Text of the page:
Years before online dating services like Match and eHarmony were options, I placed a personal ad in the Penny Pincher.
The first woman that I went out with called and asked where I would take her. I said that she should pick a place.
Siobahn suggested a seafood restaurant. I liked seafood, so I didn’t mind.
During the meal, we engaged in conversation.
She was an au pair, someone who provides day care and light housekeeping while staying with a host family. The meal arrived. I had a nice salmon and she ordered lobster.
I thought when the check arrived, we would split it, but I kind of got the indication that au pairs didn’t get paid very much, so I shelled out the money and suggested that we walk across the street to a coffee shop for dessert.
She said that it was getting late and she had to be back to put the kids to bed. At that, she left.
I went across the street myself for cake and coffee.
I never heard from Siobhan again.
For my second date, Karen and I talked on the phone a few times. She lived in Rockland County and wanted to meet in a bar with a male friend as an escort.
Seeing how this was all kind of new to me too, it seemed fine.
I arrived early to the bar. I was dressed in slacks, a dress shirt and tie. Karen and Hank, dressed in leather and jeans, arrived a few minutes later; Hank sat at the end of the bar ordering shots.
Karen was a rather large woman with at least four visible tattoos. Hank had that “biker bar” vibe as he too was covered in tats.
Karen ordered a hamburger with a shot and a beer and wanted me to have a drink.
I got this nervous vibe that I was going to get rolled in the parking lot or wake up in a tub of ice without my kidneys, so I suggested that she and Hank enjoy a meal on me and I left.
The take-away? I left with all my organs and wallet. The only lingering question was who had more tattoos on them.
My last date from my personal ad was the most memorable.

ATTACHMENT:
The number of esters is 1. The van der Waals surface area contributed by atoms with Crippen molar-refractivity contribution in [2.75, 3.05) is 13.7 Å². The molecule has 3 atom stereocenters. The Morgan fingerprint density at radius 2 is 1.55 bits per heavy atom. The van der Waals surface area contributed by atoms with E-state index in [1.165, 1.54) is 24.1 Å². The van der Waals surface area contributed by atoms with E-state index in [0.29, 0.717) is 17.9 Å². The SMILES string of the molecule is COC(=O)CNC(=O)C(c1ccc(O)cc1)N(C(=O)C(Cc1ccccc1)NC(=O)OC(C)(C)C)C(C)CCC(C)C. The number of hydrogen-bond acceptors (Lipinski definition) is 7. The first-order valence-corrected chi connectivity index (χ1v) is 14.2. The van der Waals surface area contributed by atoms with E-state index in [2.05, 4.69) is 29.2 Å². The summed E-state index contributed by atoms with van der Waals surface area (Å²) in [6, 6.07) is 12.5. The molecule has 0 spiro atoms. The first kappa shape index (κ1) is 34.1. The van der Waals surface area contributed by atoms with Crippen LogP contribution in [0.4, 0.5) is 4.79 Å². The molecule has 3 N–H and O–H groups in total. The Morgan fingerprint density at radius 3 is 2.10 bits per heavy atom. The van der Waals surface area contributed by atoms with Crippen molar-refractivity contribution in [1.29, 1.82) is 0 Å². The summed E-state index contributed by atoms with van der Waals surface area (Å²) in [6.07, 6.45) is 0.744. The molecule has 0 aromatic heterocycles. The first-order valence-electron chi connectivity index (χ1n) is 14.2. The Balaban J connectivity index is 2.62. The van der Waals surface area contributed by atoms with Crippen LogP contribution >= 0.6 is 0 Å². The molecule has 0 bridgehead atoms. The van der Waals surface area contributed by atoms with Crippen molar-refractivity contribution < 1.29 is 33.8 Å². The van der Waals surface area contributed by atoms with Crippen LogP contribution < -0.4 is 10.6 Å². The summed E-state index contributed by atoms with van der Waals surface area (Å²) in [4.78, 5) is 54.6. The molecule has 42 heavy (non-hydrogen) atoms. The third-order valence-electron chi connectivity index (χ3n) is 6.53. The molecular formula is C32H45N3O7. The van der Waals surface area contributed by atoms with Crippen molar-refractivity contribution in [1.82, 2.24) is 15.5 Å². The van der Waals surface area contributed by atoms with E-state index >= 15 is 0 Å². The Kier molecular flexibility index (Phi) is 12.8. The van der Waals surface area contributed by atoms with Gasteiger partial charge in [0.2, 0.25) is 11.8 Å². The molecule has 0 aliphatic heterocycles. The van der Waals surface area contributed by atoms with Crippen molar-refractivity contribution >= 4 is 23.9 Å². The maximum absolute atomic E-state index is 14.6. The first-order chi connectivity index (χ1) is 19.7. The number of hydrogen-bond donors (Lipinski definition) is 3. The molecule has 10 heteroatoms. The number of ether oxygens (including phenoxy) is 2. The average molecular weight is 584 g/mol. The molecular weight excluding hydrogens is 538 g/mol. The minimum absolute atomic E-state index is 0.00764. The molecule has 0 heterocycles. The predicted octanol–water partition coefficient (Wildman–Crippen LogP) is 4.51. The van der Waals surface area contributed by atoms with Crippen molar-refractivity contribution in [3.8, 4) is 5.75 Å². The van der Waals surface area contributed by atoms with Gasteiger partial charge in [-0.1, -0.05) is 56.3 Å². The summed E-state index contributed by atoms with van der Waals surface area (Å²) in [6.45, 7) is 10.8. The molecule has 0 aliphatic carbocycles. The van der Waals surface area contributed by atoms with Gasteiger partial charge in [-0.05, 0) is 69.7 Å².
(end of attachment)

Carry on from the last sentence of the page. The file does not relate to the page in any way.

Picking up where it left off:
We spoke on the phone and she asked if it was a problem that she was African-American. I said that I didn’t mind as my ad had all races and religions. She too lived in Rockland County and also was an au pair.
Kimberly asked me to meet her at a church. I thought it an unusual request, but figured why not.
I met her in the parking lot. Kimberly was this stunning, slender young woman. I thought we were going to walk to a restaurant nearby, but she invited me into the church auditorium instead.
There were chairs in a circle and coffee and cookies on a table.
The minister asked me to help myself. I sat next to Kim, and with that the minister began, welcoming everyone and asking if anyone would like to start.
Kimberly stood up and said, “Hi, my name is Kimberly and I’m a narcotic and alcoholic.”
Everyone clapped and welcomed Kimberly.
The minister then asked if anyone was new to the group and I stood, saying that my name was John and that I was here for the first time.
They asked me when I last used alcohol and I said about four months ago and they cheered. (I probably should have just sat back down, but I said that I wasn’t an alcoholic, which spawned a bevy of comments.)
After the meeting we walked to the foot of the Tappan Zee Bridge and sat on the rocks and talked. She was going to school for social work. I was a foster care caseworker.
It was actually kind of nice with the conversation, hot coffee and the lights glistening on the water.
At the end of the night she asked me if I could take care of her kitten because she was going out of town.
I said that I had a cat and wasn’t sure about introducing a new one.
She assured me that it was only for a day or two. My cat didn’t like the kitten and was hissing non-stop. The next morning, I called her to let her know that my cat was not having it and that she had to take her kitten back.
She gave me instructions to take the kitten to another woman’s farm somewhere in Rockland.
She took the kitten back and that was my last foray into personal ad dating.
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